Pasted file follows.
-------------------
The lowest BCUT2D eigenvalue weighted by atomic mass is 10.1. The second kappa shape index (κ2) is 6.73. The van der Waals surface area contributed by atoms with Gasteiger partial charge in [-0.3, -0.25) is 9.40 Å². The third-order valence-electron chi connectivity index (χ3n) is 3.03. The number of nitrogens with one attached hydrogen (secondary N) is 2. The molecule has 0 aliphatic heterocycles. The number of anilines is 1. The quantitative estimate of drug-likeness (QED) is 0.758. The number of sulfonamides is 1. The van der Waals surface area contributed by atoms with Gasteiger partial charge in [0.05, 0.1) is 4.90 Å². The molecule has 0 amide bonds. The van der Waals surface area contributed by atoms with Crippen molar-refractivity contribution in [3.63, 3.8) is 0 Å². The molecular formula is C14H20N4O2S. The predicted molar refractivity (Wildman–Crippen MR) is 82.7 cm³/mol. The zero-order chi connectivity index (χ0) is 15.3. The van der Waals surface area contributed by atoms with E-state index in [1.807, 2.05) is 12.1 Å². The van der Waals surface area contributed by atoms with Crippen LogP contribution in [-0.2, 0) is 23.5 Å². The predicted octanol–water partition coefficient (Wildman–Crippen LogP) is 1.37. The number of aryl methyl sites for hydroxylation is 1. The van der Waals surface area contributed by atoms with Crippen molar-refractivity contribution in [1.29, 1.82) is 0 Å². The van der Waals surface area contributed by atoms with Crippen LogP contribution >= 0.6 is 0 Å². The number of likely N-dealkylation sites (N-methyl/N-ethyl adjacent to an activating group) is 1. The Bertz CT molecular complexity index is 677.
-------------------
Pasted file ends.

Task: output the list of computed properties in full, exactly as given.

The lowest BCUT2D eigenvalue weighted by atomic mass is 10.1. The second kappa shape index (κ2) is 6.73. The van der Waals surface area contributed by atoms with Gasteiger partial charge in [-0.3, -0.25) is 9.40 Å². The third-order valence-electron chi connectivity index (χ3n) is 3.03. The number of nitrogens with one attached hydrogen (secondary N) is 2. The molecule has 0 aliphatic heterocycles. The number of anilines is 1. The quantitative estimate of drug-likeness (QED) is 0.758. The number of sulfonamides is 1. The van der Waals surface area contributed by atoms with Gasteiger partial charge in [0.05, 0.1) is 4.90 Å². The molecule has 0 amide bonds. The van der Waals surface area contributed by atoms with Crippen molar-refractivity contribution in [3.63, 3.8) is 0 Å². The molecular formula is C14H20N4O2S. The predicted molar refractivity (Wildman–Crippen MR) is 82.7 cm³/mol. The zero-order chi connectivity index (χ0) is 15.3. The van der Waals surface area contributed by atoms with E-state index in [1.807, 2.05) is 12.1 Å². The van der Waals surface area contributed by atoms with Crippen LogP contribution in [-0.2, 0) is 23.5 Å². The predicted octanol–water partition coefficient (Wildman–Crippen LogP) is 1.37. The number of aryl methyl sites for hydroxylation is 1. The van der Waals surface area contributed by atoms with Crippen molar-refractivity contribution in [1.29, 1.82) is 0 Å². The van der Waals surface area contributed by atoms with Crippen LogP contribution >= 0.6 is 0 Å². The number of likely N-dealkylation sites (N-methyl/N-ethyl adjacent to an activating group) is 1. The Bertz CT molecular complexity index is 677.